The John Wesley Methodist Chapel and Cemetery in northern St. Mary’s County is likely to be nominated next year as an endangered site to draw attention to the need to preserve it.
Located off Aviation Yacht Club Road right outside the Wicomico Shores neighborhood, the cemetery has more than 100 graves and its church dates back to a few years after the Civil War ended.
The chapel is gone, but researchers aren’t sure what happened to it and when. The cemetery is overgrown and unmarked from the road.
The owner or the owners of the cemetery have not been located, complicating any effort to clean it up and preserve it.
“It’s heartbreaking,” said Gracie Brady, historic preservation planner for the St. Mary’s County Department of Land Use and Growth Management. She said she is going to nominate the cemetery as the most endangered site in St. Mary’s County for Preservation Maryland’s 2014 list of sites in need of preservation.
“The reason I’m nominating it is ... in the hope of finding the owners, or finding parties who might be interested to restore the cemetery,” she said last week.
Some graves in the cemetery are unmarked, some are sunken. Other headstones are in excellent condition, but “some of the stones have collapsed,” she said.
The Maryland Historical Trust has little information on the cemetery, but called “the site of one of St. Mary’s County’s earliest African-American church graveyards in the county. To the south of the chapel extends what is probably the largest and oldest African-American church graveyard in the county.”
However, genealogist and retired teacher David Roberts of Hollywood said there might be larger cemeteries at Ebenezer African Methodist Episcopal Church in New Market or at Zion United Methodist Church in Hermanville.
The Maryland Historical Trust said in a 1994 survey at John Wesley chapel that “a pile of rubble stands on the chapel site, behind which extends the unkempt and endangered cemetery.”
The cemetery “consists of 110 distinct graves, some of which are marked with either engraved stones or field stones. The majority of the graves are unmarked. The cemetery is in very poor repair,” the historical trust said.
To preserve the cemetery, “it would have to be evaluated on how many graves are there because some of them don’t have markers,” Brady said.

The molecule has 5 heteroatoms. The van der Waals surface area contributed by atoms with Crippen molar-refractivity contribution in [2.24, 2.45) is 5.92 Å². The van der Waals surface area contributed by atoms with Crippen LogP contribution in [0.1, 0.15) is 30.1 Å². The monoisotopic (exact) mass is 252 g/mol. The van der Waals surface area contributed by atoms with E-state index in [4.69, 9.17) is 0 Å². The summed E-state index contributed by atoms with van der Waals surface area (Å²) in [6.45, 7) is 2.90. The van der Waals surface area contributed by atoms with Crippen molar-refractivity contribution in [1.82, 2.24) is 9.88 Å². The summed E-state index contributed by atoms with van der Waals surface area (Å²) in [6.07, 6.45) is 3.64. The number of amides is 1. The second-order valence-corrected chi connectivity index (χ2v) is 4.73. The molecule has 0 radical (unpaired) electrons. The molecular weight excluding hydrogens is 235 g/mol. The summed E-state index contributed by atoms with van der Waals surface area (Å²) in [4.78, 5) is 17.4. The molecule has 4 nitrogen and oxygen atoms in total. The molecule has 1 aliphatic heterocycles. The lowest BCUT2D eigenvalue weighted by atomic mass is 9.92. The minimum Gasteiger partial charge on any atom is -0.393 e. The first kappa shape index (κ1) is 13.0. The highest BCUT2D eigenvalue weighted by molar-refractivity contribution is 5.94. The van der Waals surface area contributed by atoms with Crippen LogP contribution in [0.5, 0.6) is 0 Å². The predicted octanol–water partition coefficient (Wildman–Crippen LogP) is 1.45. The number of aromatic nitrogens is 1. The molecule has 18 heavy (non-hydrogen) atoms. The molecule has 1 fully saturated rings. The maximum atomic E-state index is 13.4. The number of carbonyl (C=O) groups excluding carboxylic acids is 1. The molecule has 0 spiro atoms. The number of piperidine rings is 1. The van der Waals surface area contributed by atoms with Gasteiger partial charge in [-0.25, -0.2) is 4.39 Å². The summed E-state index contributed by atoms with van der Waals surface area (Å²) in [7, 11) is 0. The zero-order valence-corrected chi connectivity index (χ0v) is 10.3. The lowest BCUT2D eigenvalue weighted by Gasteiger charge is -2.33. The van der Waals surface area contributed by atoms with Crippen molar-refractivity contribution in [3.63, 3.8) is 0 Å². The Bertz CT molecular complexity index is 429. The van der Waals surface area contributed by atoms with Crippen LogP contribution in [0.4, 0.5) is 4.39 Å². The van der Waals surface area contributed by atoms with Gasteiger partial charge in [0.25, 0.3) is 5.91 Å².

The cemetery would be a valuable resource for genealogists, Brady said, especially for its African-American history. “There’s lot of history just sitting there,” she said. Because the site is overgrown, “if you haven’t been there, it’s not easy to find,” she said.
“There are a million of them,” Roberts said of other lost, forgotten or overgrown cemeteries.
The one-story frame chapel named for John Wesley, founder of the Methodist church, was built in the late 1800s, the historical trust said, and sometime in the late 1980s or early 1990s the chapel burned. The chapel was in use until the 1950s, the trust said.
“It has sat dormant for 60-plus years,” Brady said.
The John Wesley chapel was still standing in 1984, Roberts said, but was described then as “sagging skeletal remains,” according to “A History of Methodist Churches in St. Mary’s County, Maryland,” written that year.
The chapel site was deeded in 1868 from Luke Barber. The church history said the deed “in fact indicated the church was already located on the lot. Mr. Barber, a member of a staunch Methodist family, may well have erected a church of that persuasion for his slaves.”
Property records list the 1-acre cemetery as owned by John Wesley Chapel Trustees, and should now still be the property of the Baltimore-Washington Conference of the United Methodist Church, Roberts believes. “The trustees have been gone since 1942,” he said, when John Wesley Methodist Chapel joined a larger parish. The Wicomico Shores neighborhood was built adjacent to the cemetery in the 1960s.